p.s. I know some of my terribly clever readers are bound to ask why I use 3 eggs here, and not 4 like the last paleo flaxseed focaccia. Smart question! This recipe requires less hold, becasue it does not have the addition of olives and tomatoes. Ta dahhh!

 

 

 

Breakfast, Lunchbox, Salads & Suppers, Sides, Treats & Snacks, Vegan &/or Raw, Videos, x For Freezer x

New Video #WTF Kale

Kale is a member of the cruciferous clan, which always scared me as a child given this was how Jesus died. 

So why the excitement? Kale is an excellent source of folate (folic acid), often associated with great quality nookie. Looks like folate can regulate the production of histamine – a very important chemical released during orgasm. No, a cabbage smoothie will not bring you to climax but you’re welcome to try.

You probably don’t need another reason to watch your folate intake, but here’s an additional fireworks display you’ll be interested in. Folate plays a large role in our mental and emotional health. It is in fact a B vitamin – think B for Brain and Battery. Or Bergman and Bogart (okay, that’s probably E for Electricity, but you get the picture).  

Want to neck more of it? Here’s a cheeky video I prepared for you …

 

 

What else? Kale has a team of bone-building nutrients such as calcium, vitamin K and sulfur, all well-known allies against degenerative osteo conditions (stiff Macarena moves to you and me). 

Lutein and zeaxanthin are fancy carotenoids that pharmaceutical companies try to synthesise in laboratories and pack in tablet form to support eye health. No need to waste your money on these if you’re regularly scoffing kale.

 

Pistachio & Kale Pesto

Listen up. This is bonkers good.

We’ve made wild garlic and chilli fraternise with kale. Then beefed it up with toasted pumpkin seeds and pistachios.

You’re welcome.

 

100g pumpkin seeds /pepitas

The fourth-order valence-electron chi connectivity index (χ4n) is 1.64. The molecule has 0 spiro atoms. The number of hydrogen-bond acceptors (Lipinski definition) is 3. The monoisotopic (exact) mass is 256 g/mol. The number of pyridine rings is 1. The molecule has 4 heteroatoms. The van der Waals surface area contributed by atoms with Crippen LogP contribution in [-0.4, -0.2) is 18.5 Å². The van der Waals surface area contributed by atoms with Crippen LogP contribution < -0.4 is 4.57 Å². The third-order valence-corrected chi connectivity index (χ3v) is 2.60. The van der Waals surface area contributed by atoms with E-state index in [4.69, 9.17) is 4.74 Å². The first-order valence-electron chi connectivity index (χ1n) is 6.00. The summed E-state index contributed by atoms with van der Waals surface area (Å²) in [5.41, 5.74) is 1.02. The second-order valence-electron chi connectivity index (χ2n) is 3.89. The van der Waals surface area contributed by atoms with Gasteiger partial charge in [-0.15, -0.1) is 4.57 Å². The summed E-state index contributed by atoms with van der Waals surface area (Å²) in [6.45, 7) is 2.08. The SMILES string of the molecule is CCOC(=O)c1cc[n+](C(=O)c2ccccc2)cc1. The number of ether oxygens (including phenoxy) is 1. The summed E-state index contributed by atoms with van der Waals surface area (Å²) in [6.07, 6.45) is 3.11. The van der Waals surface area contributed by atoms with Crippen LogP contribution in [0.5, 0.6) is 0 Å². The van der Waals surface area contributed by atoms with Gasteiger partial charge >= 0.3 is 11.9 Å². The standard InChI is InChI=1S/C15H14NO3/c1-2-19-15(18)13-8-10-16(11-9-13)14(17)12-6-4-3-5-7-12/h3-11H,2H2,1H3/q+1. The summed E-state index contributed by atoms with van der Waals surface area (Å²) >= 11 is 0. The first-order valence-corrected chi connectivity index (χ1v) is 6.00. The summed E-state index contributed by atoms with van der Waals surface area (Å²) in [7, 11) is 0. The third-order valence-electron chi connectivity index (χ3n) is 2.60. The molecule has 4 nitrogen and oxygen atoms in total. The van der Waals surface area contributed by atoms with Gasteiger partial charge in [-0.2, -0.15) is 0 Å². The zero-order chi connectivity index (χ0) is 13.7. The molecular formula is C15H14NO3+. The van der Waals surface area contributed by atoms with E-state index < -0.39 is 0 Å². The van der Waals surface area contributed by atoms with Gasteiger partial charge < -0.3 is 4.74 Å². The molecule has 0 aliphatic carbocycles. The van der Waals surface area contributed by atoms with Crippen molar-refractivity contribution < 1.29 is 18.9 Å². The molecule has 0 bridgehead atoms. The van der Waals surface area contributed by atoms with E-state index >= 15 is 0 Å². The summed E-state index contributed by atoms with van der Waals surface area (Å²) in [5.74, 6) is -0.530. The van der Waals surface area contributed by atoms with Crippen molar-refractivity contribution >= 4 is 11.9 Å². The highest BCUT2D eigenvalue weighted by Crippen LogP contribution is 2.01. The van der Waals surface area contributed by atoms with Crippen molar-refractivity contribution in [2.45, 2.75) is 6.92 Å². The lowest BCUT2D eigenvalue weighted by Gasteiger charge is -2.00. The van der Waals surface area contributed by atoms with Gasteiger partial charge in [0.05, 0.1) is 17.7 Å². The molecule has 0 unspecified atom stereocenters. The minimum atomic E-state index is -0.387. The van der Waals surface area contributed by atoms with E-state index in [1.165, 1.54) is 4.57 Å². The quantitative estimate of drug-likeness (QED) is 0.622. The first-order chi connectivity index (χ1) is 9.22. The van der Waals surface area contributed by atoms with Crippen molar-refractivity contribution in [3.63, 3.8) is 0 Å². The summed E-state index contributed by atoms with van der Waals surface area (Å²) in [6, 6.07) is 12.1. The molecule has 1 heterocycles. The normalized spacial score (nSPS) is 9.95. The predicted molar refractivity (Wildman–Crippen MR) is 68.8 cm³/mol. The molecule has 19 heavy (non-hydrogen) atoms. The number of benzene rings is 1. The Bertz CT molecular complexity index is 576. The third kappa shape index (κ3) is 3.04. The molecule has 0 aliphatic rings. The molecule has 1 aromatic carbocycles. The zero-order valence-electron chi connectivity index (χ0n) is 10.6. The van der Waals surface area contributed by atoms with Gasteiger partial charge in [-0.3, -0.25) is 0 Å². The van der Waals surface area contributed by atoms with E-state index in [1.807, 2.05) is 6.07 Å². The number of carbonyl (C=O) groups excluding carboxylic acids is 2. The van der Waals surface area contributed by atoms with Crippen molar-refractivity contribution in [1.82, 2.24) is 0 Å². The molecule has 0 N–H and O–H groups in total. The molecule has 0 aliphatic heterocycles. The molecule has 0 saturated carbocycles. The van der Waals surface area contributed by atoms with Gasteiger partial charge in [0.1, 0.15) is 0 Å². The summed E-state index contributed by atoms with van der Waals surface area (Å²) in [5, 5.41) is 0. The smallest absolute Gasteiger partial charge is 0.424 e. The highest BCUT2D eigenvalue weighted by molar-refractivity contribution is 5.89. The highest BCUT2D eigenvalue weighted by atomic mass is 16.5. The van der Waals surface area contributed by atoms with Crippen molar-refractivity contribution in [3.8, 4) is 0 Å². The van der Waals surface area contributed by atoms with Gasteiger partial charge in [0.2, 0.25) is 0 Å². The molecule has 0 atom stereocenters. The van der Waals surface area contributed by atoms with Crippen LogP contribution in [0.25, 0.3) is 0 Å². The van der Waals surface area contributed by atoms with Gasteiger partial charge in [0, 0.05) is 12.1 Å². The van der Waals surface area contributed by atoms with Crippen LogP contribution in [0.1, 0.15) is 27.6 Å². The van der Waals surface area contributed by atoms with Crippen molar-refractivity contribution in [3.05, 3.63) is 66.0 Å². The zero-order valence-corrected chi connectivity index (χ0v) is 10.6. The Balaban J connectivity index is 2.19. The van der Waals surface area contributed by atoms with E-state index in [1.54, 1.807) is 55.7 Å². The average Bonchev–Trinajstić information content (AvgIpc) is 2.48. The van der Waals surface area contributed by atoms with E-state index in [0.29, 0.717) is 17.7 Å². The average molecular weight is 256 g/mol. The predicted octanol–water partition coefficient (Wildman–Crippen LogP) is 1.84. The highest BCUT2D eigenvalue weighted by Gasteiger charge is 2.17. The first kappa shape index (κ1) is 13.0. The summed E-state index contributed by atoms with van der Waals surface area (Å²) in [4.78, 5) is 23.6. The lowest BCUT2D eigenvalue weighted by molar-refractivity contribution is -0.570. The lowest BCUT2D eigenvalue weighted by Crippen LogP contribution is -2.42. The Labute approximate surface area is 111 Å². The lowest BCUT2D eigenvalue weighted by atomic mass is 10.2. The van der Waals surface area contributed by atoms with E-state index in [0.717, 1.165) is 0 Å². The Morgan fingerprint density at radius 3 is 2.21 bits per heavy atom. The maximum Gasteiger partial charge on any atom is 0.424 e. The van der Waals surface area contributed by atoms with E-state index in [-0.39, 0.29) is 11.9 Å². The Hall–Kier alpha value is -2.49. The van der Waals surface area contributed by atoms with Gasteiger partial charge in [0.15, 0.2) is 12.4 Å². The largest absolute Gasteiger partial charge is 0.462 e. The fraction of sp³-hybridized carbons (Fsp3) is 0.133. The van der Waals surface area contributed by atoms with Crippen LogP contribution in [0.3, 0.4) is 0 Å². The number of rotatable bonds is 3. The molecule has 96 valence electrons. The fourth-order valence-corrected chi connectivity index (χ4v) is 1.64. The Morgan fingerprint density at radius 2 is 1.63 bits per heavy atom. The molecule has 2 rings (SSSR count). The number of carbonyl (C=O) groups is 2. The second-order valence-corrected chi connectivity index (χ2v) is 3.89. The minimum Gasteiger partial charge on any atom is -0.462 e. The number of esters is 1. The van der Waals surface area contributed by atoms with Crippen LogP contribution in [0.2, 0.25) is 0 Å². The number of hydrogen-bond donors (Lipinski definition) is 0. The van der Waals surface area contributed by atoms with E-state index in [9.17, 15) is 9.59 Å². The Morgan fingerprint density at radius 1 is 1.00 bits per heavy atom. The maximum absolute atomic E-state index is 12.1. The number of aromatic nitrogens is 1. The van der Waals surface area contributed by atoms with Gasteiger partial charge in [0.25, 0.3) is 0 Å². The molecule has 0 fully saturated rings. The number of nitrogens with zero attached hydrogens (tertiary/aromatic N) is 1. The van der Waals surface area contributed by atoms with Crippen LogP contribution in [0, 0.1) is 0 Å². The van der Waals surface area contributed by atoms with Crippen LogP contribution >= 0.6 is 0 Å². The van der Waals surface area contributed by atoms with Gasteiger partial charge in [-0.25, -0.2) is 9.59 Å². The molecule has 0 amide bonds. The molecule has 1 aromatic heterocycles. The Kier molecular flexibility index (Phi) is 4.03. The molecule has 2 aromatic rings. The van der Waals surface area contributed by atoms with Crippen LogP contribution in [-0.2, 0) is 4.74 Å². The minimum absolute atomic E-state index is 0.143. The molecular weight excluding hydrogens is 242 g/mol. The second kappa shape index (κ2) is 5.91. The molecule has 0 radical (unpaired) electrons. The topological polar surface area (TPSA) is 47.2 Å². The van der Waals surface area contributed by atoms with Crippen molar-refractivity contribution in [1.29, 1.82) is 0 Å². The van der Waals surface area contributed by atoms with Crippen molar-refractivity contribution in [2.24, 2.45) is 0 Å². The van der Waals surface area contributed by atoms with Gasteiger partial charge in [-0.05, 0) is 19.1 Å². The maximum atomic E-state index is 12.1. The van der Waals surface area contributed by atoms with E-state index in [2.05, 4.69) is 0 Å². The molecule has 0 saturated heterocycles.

100g freshly picked wild garlic leaves (I get mine in trendy delis April-May. See photo below)
Generous handful of pistachios or walnuts
30g hard goat’s cheese, grated (entirely optional)
60g kale, stems removed
1 & 1/2 cups extra virgin olive oil (375ml)
1 teaspoon sea salt flakes
squeeze of lemon juice
chilli flakes (optional heat)


Toast the pumpkin seeds on a very hot pan, no oil, and dry fry until they swell with exciting (some might even pop). Remove and cool on a plate.

Then you’ll need to pick the wild garlic leaves over, discarding any coarse stalks and grass. Whiz in a food processor along with remaining ingredients.

Transfer to a scrupulously clean jar and set aside. Honkingly good stuff, especially with my flaxseed focaccia (video up on my channel next week) or tumbled through spirulised carrots and courgette.

 

courgette spaghetti

 
Leftover pesto can be frozen in jars. Make sure to press the pesto down firmly with the back of a spoon to remove any pockets of air (trapped air can cause contamination and foul tempers). Top the pesto with a little more oil, making a seal, before freezing.

 

wild garlic image

 

Breakfast, Sides, Treats & Snacks, Vegan &/or Raw

Recipe for Coconut Milk Yoghurt

Ever tasted CoYo? This brand of yoghurt has a cult following. If you are dairy-free, tasting it is almost like a religious experience. Creamy, thick, unctuous – it’s beyond Bach.